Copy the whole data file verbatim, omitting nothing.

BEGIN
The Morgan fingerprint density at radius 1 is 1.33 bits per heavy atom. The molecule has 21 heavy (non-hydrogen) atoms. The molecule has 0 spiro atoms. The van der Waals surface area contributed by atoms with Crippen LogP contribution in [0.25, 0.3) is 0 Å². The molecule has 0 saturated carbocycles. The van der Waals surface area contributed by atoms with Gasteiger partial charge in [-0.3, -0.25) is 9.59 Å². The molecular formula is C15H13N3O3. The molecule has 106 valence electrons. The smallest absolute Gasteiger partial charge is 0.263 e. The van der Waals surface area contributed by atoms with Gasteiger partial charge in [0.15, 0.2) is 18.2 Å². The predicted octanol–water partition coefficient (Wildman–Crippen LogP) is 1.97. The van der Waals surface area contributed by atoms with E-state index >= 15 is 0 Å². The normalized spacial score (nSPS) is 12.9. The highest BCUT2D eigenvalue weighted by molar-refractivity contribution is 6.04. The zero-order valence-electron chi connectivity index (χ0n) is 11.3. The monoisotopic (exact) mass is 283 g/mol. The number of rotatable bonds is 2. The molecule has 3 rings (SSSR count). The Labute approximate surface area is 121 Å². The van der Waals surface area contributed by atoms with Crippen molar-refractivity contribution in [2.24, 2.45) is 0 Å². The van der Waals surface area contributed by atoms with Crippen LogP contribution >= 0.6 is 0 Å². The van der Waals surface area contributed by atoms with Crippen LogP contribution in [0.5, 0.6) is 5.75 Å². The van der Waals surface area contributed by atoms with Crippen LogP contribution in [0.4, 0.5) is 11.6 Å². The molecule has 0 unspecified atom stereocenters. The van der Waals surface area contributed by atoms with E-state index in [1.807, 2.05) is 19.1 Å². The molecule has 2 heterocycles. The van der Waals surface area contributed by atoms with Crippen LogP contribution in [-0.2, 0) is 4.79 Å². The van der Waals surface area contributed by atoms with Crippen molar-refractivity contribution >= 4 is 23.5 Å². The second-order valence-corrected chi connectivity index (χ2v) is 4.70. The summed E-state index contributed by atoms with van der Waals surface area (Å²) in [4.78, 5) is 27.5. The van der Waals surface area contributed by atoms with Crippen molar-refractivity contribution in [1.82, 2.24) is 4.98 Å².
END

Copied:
The Morgan fingerprint density at radius 1 is 1.33 bits per heavy atom. The molecule has 21 heavy (non-hydrogen) atoms. The molecule has 0 spiro atoms. The van der Waals surface area contributed by atoms with Crippen LogP contribution in [0.25, 0.3) is 0 Å². The molecule has 0 saturated carbocycles. The van der Waals surface area contributed by atoms with Gasteiger partial charge in [-0.3, -0.25) is 9.59 Å². The molecular formula is C15H13N3O3. The molecule has 106 valence electrons. The smallest absolute Gasteiger partial charge is 0.263 e. The van der Waals surface area contributed by atoms with Gasteiger partial charge in [0.15, 0.2) is 18.2 Å². The predicted octanol–water partition coefficient (Wildman–Crippen LogP) is 1.97. The van der Waals surface area contributed by atoms with E-state index >= 15 is 0 Å². The normalized spacial score (nSPS) is 12.9. The highest BCUT2D eigenvalue weighted by molar-refractivity contribution is 6.04. The zero-order valence-electron chi connectivity index (χ0n) is 11.3. The monoisotopic (exact) mass is 283 g/mol. The number of rotatable bonds is 2. The molecule has 3 rings (SSSR count). The Labute approximate surface area is 121 Å². The van der Waals surface area contributed by atoms with Crippen molar-refractivity contribution in [2.24, 2.45) is 0 Å². The van der Waals surface area contributed by atoms with Crippen LogP contribution >= 0.6 is 0 Å². The van der Waals surface area contributed by atoms with Crippen LogP contribution in [0.5, 0.6) is 5.75 Å². The van der Waals surface area contributed by atoms with Crippen LogP contribution in [0.4, 0.5) is 11.6 Å². The molecule has 0 unspecified atom stereocenters. The van der Waals surface area contributed by atoms with E-state index in [1.807, 2.05) is 19.1 Å². The molecule has 2 heterocycles. The van der Waals surface area contributed by atoms with Crippen LogP contribution in [-0.2, 0) is 4.79 Å². The van der Waals surface area contributed by atoms with Crippen molar-refractivity contribution >= 4 is 23.5 Å². The second-order valence-corrected chi connectivity index (χ2v) is 4.70. The summed E-state index contributed by atoms with van der Waals surface area (Å²) in [4.78, 5) is 27.5. The van der Waals surface area contributed by atoms with Crippen molar-refractivity contribution in [1.82, 2.24) is 4.98 Å².